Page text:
Omega-3 Supplementation and Depression Clinical Trial
|First Received Date ICMJE||June 5, 2012|
|Last Updated Date||February 9, 2016|
|Start Date ICMJE||June 2012|
|Primary Completion Date||July 2013 (final data collection date for primary outcome measure)|
|Current Primary Outcome Measures ICMJE
||Change in BDI-II Depressive Symptom Scores [ Time Frame: 8 weeks ] [ Designated as safety issue: Yes ]
Depressive symptoms were assessed by Beck Depression Inventory Second Edition (BDI-II) Scoring scale at Baseline and end of study during the 8- week study period. The BDI-II Scale is a 21-item scoring tool which measures the existence and severity of symptoms of depression. Each of the 21 items on BDI-II tool represent a depressive symptom. The symptoms are each scored on a 4-point Likert scale of 0 to 3 (0=symptom is absent; 3=symptom is severe).Scores for each symptom are added up to obtain the total scores for all 21 items, which are interpreted as follows: Scores of 0-13: minimal depression; 14-19: mild depression; 20-28: moderate depression and 29-63: severe depression. The change in BDI-II scores were computed from post-intervention scores at week 8 and baseline BDI-II scores at week 0.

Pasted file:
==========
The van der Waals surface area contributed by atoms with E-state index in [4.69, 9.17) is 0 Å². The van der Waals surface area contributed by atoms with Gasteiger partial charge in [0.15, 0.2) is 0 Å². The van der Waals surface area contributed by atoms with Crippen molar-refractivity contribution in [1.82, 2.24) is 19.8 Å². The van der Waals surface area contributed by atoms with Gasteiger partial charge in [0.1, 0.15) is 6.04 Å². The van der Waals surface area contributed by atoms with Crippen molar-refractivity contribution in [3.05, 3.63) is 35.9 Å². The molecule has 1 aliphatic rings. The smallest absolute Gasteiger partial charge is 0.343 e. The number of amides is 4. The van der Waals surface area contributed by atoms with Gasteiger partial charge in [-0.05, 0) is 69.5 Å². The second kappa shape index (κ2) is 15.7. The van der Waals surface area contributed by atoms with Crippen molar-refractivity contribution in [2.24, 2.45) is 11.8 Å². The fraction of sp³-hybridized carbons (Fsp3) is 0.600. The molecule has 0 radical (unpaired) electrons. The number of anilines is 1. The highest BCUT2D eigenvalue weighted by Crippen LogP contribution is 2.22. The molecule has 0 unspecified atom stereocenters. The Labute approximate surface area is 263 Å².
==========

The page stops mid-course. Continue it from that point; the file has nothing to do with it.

|Original Primary Outcome Measures ICMJE
||Depressive symptom scores [ Time Frame: 8 weeks ] [ Designated as safety issue: Yes ]
Depressive symptoms will be measured using Beck Depression Inventory Second Edition (BDI-II) Scoring scale at Baseline, mid-point and end of study during the 8 week study period.
|Change History||Complete list of historical versions of study NCT01614249 on ClinicalTrials.gov Archive Site|
|Current Secondary Outcome Measures ICMJE||Not Provided|
|Original Secondary Outcome Measures ICMJE
||omega-3 fatty acid status [ Time Frame: 8 weeks ] [ Designated as safety issue: Yes ]
Omega-3 fatty acid levels will be analyzed from cheek cell samples collected at Baseline, mid-point and end of study during the 8 week study period.
|Current Other Outcome Measures ICMJE||Not Provided|
|Original Other Outcome Measures ICMJE||Not Provided|
|Brief Title ICMJE||Omega-3 Supplementation and Depression Clinical Trial|